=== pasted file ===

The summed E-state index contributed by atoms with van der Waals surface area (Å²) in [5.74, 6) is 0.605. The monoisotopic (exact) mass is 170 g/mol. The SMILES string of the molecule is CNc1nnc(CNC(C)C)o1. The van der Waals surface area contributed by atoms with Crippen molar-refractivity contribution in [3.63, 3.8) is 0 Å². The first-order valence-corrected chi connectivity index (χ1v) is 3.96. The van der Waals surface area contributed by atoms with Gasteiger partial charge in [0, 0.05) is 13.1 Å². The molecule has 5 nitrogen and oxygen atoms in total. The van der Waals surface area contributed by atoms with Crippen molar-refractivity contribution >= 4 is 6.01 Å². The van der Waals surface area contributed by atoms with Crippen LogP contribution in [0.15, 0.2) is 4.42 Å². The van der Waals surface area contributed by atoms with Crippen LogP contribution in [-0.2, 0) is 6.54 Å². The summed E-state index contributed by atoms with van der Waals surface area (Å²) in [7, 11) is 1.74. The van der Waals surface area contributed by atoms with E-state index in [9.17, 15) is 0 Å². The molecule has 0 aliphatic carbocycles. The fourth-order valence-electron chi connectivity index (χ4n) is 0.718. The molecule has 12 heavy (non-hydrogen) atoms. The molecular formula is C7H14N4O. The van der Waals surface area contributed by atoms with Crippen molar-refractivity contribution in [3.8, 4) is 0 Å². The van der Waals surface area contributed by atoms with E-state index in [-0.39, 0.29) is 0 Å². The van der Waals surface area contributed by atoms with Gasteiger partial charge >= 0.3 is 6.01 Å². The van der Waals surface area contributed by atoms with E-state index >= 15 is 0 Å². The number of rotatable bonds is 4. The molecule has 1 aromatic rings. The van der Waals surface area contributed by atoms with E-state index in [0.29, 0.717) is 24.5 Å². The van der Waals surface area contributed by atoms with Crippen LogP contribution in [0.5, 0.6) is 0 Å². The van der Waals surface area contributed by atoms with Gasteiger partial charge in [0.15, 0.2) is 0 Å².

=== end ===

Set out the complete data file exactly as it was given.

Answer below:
The summed E-state index contributed by atoms with van der Waals surface area (Å²) in [5.74, 6) is 0.605. The monoisotopic (exact) mass is 170 g/mol. The SMILES string of the molecule is CNc1nnc(CNC(C)C)o1. The van der Waals surface area contributed by atoms with Crippen molar-refractivity contribution in [3.63, 3.8) is 0 Å². The first-order valence-corrected chi connectivity index (χ1v) is 3.96. The van der Waals surface area contributed by atoms with Gasteiger partial charge in [0, 0.05) is 13.1 Å². The molecule has 5 nitrogen and oxygen atoms in total. The van der Waals surface area contributed by atoms with Crippen molar-refractivity contribution >= 4 is 6.01 Å². The van der Waals surface area contributed by atoms with Crippen LogP contribution in [0.15, 0.2) is 4.42 Å². The van der Waals surface area contributed by atoms with Crippen LogP contribution in [-0.2, 0) is 6.54 Å². The summed E-state index contributed by atoms with van der Waals surface area (Å²) in [7, 11) is 1.74. The van der Waals surface area contributed by atoms with E-state index in [9.17, 15) is 0 Å². The molecule has 0 aliphatic carbocycles. The fourth-order valence-electron chi connectivity index (χ4n) is 0.718. The molecule has 12 heavy (non-hydrogen) atoms. The molecular formula is C7H14N4O. The van der Waals surface area contributed by atoms with Crippen molar-refractivity contribution in [3.8, 4) is 0 Å². The van der Waals surface area contributed by atoms with E-state index in [-0.39, 0.29) is 0 Å². The van der Waals surface area contributed by atoms with Gasteiger partial charge >= 0.3 is 6.01 Å². The van der Waals surface area contributed by atoms with E-state index >= 15 is 0 Å². The number of rotatable bonds is 4. The molecule has 1 aromatic rings. The van der Waals surface area contributed by atoms with E-state index in [0.29, 0.717) is 24.5 Å². The van der Waals surface area contributed by atoms with Crippen LogP contribution in [0.5, 0.6) is 0 Å². The van der Waals surface area contributed by atoms with Gasteiger partial charge in [0.15, 0.2) is 0 Å².